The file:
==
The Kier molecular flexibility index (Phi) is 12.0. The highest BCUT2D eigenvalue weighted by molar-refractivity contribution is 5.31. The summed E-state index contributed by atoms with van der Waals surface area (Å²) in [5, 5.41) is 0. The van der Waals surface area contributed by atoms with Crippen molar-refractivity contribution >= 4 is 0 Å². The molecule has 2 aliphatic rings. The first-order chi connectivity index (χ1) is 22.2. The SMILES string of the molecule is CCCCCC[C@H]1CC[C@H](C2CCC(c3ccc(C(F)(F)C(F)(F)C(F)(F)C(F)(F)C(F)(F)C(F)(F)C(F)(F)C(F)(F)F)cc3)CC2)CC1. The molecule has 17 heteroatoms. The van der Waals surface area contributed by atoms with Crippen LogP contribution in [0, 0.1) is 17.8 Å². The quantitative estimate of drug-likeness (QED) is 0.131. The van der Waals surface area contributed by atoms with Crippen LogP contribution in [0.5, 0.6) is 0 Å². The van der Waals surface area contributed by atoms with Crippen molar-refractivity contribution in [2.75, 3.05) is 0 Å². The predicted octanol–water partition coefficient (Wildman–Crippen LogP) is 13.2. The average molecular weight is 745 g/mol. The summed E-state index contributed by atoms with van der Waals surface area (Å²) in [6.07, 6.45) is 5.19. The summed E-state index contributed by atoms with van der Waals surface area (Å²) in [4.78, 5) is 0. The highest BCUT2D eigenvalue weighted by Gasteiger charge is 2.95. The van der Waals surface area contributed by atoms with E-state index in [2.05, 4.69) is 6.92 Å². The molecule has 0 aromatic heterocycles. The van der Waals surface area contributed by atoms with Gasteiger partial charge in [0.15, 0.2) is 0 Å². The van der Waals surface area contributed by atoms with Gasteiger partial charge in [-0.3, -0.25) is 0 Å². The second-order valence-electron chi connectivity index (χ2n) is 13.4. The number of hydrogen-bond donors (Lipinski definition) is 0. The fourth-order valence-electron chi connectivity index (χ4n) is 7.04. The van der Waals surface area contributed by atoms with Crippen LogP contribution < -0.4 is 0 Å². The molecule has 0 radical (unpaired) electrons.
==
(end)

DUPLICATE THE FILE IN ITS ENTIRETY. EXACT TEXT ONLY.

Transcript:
The Kier molecular flexibility index (Phi) is 12.0. The highest BCUT2D eigenvalue weighted by molar-refractivity contribution is 5.31. The summed E-state index contributed by atoms with van der Waals surface area (Å²) in [5, 5.41) is 0. The van der Waals surface area contributed by atoms with Crippen molar-refractivity contribution >= 4 is 0 Å². The molecule has 2 aliphatic rings. The first-order chi connectivity index (χ1) is 22.2. The SMILES string of the molecule is CCCCCC[C@H]1CC[C@H](C2CCC(c3ccc(C(F)(F)C(F)(F)C(F)(F)C(F)(F)C(F)(F)C(F)(F)C(F)(F)C(F)(F)F)cc3)CC2)CC1. The molecule has 17 heteroatoms. The van der Waals surface area contributed by atoms with Crippen LogP contribution in [0, 0.1) is 17.8 Å². The quantitative estimate of drug-likeness (QED) is 0.131. The van der Waals surface area contributed by atoms with Crippen LogP contribution in [0.5, 0.6) is 0 Å². The van der Waals surface area contributed by atoms with Crippen molar-refractivity contribution in [2.75, 3.05) is 0 Å². The predicted octanol–water partition coefficient (Wildman–Crippen LogP) is 13.2. The average molecular weight is 745 g/mol. The summed E-state index contributed by atoms with van der Waals surface area (Å²) in [6.07, 6.45) is 5.19. The summed E-state index contributed by atoms with van der Waals surface area (Å²) in [4.78, 5) is 0. The highest BCUT2D eigenvalue weighted by Gasteiger charge is 2.95. The van der Waals surface area contributed by atoms with E-state index in [2.05, 4.69) is 6.92 Å². The molecule has 0 aromatic heterocycles. The van der Waals surface area contributed by atoms with Gasteiger partial charge in [0.15, 0.2) is 0 Å². The van der Waals surface area contributed by atoms with Gasteiger partial charge in [-0.3, -0.25) is 0 Å². The second-order valence-electron chi connectivity index (χ2n) is 13.4. The number of hydrogen-bond donors (Lipinski definition) is 0. The fourth-order valence-electron chi connectivity index (χ4n) is 7.04. The van der Waals surface area contributed by atoms with Crippen LogP contribution < -0.4 is 0 Å². The molecule has 0 radical (unpaired) electrons.